February 2018 Newsletter

Several years ago I was talking to a colleague at the National Speaker's Association. She mentioned giving a eulogy for both of her parents. I remember at the time thinking I just could never do that.
When my Dad died he had lived in Tucson just a couple of years. One thing I learned is that when people retire and move to another city or state, it's like they joined the witness protection program.  They are known very differently by their new neighbors and peers. Life before people retired ceases to exist. The former cardiologist is known as the guy who plays tennis at 7am. Or the former business executive is known as the guy who walks the big dog every night. I could not have my dad buried with only strangers talking about him.
I knew I had to give a eulogy, and my sister felt the same way. We could not have him buried without the duck story.
Sometimes I am asked to write a eulogy. Sometimes I pull out of people what they need or want to say. I think a eulogy is SO important. The most important speech you will ever give, the final, formal good-bye. A eulogy needs to be like every other speech, but more so. It needs to be a speech that only you could give.
There are many nice things, great things, and important things that can be said about your loved one. What you want to find, dig for, uncover, and release are the things that only you could say about your loved one.

We continue to develop our series of 2-4 minute videos using a horse to teach communication and leadership lessons. This month features Arabian mare Grey Lady.
She will teach you to stay connected to your team even while you are in your office. In the round pen, and in life, look at where your hips are placed, your eye contact and your focus
1. Neiman Marcus vs. Auto Repair
In my original package from NM, a stock person accidentally included a return label to the wrong location, another brand owned by the NM parent company. It took six weeks to correct their error. Chrissie at Neiman Marcus told me three different times that she would call me back in five minutes. The final time she told me "five." I called her back five hours later. During this same period of time, Lexus had referred Moshe's SUV to the Montrose Ford body shop. They delighted Moshe at every step of the way. Imagine that, an auto repair venue creating delight.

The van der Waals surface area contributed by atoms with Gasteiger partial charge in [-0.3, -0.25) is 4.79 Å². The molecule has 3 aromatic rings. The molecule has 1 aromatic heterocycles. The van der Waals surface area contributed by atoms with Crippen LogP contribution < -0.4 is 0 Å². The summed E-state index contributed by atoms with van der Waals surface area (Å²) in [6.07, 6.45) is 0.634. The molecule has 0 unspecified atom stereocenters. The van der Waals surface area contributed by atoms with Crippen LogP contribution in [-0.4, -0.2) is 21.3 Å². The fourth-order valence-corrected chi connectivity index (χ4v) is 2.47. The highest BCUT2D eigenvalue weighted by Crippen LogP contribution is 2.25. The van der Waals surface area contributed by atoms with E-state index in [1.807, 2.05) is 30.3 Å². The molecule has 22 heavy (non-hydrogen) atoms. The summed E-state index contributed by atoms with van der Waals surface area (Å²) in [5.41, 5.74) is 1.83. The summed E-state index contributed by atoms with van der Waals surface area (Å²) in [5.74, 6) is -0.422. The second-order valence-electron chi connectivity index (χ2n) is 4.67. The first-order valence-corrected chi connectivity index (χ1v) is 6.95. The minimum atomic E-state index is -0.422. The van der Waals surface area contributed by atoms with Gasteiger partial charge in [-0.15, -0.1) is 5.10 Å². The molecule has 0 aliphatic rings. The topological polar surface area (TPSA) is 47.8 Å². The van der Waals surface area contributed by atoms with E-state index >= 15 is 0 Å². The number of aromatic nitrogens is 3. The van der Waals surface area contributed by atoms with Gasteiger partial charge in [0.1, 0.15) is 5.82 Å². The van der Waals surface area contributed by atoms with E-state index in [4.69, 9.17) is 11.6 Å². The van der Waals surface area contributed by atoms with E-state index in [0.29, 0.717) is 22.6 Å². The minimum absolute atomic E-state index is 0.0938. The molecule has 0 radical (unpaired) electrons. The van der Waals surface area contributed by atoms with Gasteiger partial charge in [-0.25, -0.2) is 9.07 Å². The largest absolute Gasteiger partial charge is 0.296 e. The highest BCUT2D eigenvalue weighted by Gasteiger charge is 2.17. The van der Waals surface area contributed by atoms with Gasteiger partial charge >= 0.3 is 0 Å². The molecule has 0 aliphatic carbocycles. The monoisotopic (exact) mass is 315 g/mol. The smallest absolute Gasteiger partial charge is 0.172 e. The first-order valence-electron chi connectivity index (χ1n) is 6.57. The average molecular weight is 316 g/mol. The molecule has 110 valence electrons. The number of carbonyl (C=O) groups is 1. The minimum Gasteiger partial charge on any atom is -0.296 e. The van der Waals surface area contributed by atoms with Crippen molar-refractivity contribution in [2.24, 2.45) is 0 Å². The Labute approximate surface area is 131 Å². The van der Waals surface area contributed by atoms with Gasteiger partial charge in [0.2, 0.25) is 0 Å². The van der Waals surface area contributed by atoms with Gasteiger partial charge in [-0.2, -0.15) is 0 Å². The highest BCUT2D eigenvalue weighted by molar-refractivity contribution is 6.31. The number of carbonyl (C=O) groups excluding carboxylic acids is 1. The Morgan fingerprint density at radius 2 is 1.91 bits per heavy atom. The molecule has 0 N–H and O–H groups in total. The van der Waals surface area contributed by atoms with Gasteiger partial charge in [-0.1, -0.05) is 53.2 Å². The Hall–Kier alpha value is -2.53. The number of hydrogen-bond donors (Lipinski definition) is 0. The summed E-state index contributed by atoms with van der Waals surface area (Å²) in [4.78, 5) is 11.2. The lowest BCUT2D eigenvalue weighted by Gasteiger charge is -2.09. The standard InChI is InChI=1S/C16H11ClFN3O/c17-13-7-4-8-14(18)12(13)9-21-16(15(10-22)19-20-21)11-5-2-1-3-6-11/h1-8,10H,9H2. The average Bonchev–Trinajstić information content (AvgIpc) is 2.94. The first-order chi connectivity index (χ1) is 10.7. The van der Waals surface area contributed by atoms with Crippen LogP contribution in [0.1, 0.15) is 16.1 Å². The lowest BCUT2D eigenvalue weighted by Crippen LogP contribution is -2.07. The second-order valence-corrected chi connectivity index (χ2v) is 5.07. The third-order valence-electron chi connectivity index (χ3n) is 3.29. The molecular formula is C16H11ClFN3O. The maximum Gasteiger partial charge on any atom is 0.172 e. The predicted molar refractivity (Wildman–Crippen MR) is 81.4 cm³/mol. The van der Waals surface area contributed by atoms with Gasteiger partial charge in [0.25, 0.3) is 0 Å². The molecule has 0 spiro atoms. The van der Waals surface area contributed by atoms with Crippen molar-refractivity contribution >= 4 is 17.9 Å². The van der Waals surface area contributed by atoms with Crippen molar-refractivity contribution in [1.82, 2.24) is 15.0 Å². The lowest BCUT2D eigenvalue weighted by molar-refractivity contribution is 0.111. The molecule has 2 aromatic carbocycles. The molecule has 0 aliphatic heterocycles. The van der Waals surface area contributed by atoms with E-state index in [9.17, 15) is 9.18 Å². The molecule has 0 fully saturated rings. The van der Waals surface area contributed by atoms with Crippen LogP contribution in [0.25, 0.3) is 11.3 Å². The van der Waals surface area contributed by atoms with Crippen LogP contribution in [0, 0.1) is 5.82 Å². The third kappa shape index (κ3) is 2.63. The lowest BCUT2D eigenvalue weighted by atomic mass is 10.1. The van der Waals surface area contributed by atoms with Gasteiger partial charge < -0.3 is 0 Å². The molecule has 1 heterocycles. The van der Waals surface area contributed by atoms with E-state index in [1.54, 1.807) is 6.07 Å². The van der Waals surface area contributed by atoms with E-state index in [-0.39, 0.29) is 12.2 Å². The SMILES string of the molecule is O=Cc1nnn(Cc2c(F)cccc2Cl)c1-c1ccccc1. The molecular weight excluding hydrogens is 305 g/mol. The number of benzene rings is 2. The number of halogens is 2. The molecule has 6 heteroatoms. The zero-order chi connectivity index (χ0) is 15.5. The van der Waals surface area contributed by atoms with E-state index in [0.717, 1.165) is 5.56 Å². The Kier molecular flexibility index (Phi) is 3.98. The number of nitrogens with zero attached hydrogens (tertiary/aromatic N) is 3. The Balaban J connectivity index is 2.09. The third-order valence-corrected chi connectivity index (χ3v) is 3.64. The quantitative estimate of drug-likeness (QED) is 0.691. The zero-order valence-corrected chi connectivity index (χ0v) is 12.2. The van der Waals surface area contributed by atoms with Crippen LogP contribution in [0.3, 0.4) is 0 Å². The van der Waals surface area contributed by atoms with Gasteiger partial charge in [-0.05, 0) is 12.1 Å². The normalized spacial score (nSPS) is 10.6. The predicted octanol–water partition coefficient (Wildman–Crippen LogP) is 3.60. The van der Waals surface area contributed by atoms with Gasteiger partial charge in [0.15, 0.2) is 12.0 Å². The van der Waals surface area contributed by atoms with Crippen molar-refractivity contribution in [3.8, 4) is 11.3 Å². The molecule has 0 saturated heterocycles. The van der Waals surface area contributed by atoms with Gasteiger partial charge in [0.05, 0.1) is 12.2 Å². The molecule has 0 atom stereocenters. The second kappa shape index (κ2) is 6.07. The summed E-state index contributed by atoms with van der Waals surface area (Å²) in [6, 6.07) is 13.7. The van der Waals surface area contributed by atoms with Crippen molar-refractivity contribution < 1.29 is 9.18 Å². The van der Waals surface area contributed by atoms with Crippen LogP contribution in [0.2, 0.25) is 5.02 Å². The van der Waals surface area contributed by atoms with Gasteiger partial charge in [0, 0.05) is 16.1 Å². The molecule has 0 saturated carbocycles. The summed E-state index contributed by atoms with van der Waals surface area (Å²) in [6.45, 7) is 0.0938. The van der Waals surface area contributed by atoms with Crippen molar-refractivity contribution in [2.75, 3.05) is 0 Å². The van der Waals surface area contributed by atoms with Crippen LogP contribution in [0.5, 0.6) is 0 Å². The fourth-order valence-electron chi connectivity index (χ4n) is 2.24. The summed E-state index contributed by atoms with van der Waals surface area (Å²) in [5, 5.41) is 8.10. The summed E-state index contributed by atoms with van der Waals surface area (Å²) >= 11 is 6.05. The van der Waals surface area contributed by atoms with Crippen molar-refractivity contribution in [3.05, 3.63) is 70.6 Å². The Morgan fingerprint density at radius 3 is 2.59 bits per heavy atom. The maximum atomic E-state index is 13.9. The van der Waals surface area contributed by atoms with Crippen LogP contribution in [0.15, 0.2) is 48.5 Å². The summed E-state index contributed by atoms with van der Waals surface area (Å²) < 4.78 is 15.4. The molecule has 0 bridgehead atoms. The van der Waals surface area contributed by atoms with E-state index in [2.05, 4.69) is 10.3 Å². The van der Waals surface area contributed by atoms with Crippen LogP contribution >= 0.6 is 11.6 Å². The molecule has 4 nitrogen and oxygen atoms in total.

Lesson Learned: Customer service is a dinosaur. "Serving" someone or a constituency just isn't enough. You have to delight your customer, client, prospect, patient or guest. Even my veterinarian has chocolate to inhale while paying one's bill. Your choices are to delight someone or disappoint them. That's really it. You may say, "of course I don't want to disappoint a customer." Two recent experiences, Neiman Marcus disappointed and Montrose Ford of all places, delightedIf you are not delighting your clients  then you are disappointing them.
2. Gazelle vs. ThredsUp
These are two websites that each provide a service. One does it well and one makes the experience a torturous, non-productive experience. Gazelle.com pays you for your old electronics. You can go on-line before you send in any of your old stuff, to know what you will be compensated for on each item. They quickly notify you of the dollar value you will receive with their "happy email." ThredsUp is an on-line consignment shop. Their role is to market your clothes and supposedly pay you your percentage. They pay you pennies and in my case, did not return my unsold clothes as per my instructions.